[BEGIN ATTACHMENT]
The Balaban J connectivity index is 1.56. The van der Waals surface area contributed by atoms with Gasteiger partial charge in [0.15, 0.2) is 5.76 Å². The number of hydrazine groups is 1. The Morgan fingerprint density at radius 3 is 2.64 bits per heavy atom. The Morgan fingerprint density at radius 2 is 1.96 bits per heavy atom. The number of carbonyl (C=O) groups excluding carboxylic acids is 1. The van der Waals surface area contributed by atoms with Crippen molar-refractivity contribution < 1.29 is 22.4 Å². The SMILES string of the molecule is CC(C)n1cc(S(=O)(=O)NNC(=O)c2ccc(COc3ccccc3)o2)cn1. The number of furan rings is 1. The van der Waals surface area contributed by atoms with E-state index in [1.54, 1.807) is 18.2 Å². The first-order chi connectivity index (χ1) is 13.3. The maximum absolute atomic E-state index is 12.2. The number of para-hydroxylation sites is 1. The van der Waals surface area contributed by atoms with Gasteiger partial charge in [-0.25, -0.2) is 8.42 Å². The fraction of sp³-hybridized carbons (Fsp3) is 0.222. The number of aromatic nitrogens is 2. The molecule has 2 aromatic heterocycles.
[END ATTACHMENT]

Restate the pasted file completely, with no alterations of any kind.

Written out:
The Balaban J connectivity index is 1.56. The van der Waals surface area contributed by atoms with Gasteiger partial charge in [0.15, 0.2) is 5.76 Å². The number of hydrazine groups is 1. The Morgan fingerprint density at radius 3 is 2.64 bits per heavy atom. The Morgan fingerprint density at radius 2 is 1.96 bits per heavy atom. The number of carbonyl (C=O) groups excluding carboxylic acids is 1. The van der Waals surface area contributed by atoms with Crippen molar-refractivity contribution < 1.29 is 22.4 Å². The SMILES string of the molecule is CC(C)n1cc(S(=O)(=O)NNC(=O)c2ccc(COc3ccccc3)o2)cn1. The number of furan rings is 1. The van der Waals surface area contributed by atoms with E-state index in [1.54, 1.807) is 18.2 Å². The first-order chi connectivity index (χ1) is 13.3. The maximum absolute atomic E-state index is 12.2. The number of para-hydroxylation sites is 1. The van der Waals surface area contributed by atoms with Gasteiger partial charge in [-0.25, -0.2) is 8.42 Å². The fraction of sp³-hybridized carbons (Fsp3) is 0.222. The number of aromatic nitrogens is 2. The molecule has 2 aromatic heterocycles.